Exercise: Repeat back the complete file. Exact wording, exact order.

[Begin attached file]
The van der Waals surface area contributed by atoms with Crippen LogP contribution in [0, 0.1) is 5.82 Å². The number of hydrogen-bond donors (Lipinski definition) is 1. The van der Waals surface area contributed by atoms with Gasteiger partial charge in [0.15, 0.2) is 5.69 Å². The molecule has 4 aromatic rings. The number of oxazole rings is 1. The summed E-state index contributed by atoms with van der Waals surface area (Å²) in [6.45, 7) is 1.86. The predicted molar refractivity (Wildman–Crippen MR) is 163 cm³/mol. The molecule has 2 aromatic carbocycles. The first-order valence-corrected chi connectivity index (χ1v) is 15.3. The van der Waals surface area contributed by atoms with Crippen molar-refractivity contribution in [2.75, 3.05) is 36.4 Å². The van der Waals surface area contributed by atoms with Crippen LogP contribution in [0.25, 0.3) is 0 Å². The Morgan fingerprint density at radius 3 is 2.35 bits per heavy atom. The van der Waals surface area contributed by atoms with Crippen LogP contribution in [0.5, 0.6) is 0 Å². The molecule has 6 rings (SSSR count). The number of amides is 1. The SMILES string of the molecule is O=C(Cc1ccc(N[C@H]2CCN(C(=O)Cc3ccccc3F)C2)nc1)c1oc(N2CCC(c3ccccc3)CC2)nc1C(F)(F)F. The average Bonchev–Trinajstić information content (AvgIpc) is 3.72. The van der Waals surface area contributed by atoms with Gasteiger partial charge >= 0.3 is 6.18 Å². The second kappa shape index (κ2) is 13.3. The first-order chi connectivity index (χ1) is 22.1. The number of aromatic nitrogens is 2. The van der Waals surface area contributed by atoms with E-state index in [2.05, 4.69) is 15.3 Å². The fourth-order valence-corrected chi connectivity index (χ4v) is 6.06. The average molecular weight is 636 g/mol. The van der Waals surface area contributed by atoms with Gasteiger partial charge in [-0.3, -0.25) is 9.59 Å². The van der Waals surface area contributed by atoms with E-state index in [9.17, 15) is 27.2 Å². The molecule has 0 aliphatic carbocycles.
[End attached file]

The van der Waals surface area contributed by atoms with Crippen LogP contribution in [0, 0.1) is 5.82 Å². The number of hydrogen-bond donors (Lipinski definition) is 1. The van der Waals surface area contributed by atoms with Gasteiger partial charge in [0.15, 0.2) is 5.69 Å². The molecule has 4 aromatic rings. The number of oxazole rings is 1. The summed E-state index contributed by atoms with van der Waals surface area (Å²) in [6.45, 7) is 1.86. The predicted molar refractivity (Wildman–Crippen MR) is 163 cm³/mol. The molecule has 2 aromatic carbocycles. The first-order valence-corrected chi connectivity index (χ1v) is 15.3. The van der Waals surface area contributed by atoms with Crippen molar-refractivity contribution in [2.75, 3.05) is 36.4 Å². The van der Waals surface area contributed by atoms with Crippen LogP contribution in [0.25, 0.3) is 0 Å². The Morgan fingerprint density at radius 3 is 2.35 bits per heavy atom. The van der Waals surface area contributed by atoms with Crippen LogP contribution in [0.5, 0.6) is 0 Å². The molecule has 6 rings (SSSR count). The number of amides is 1. The SMILES string of the molecule is O=C(Cc1ccc(N[C@H]2CCN(C(=O)Cc3ccccc3F)C2)nc1)c1oc(N2CCC(c3ccccc3)CC2)nc1C(F)(F)F. The average Bonchev–Trinajstić information content (AvgIpc) is 3.72. The van der Waals surface area contributed by atoms with Gasteiger partial charge >= 0.3 is 6.18 Å². The second kappa shape index (κ2) is 13.3. The first-order chi connectivity index (χ1) is 22.1. The number of aromatic nitrogens is 2. The van der Waals surface area contributed by atoms with E-state index in [2.05, 4.69) is 15.3 Å². The fourth-order valence-corrected chi connectivity index (χ4v) is 6.06. The average molecular weight is 636 g/mol. The van der Waals surface area contributed by atoms with Gasteiger partial charge in [-0.3, -0.25) is 9.59 Å². The van der Waals surface area contributed by atoms with E-state index in [9.17, 15) is 27.2 Å². The molecule has 0 aliphatic carbocycles.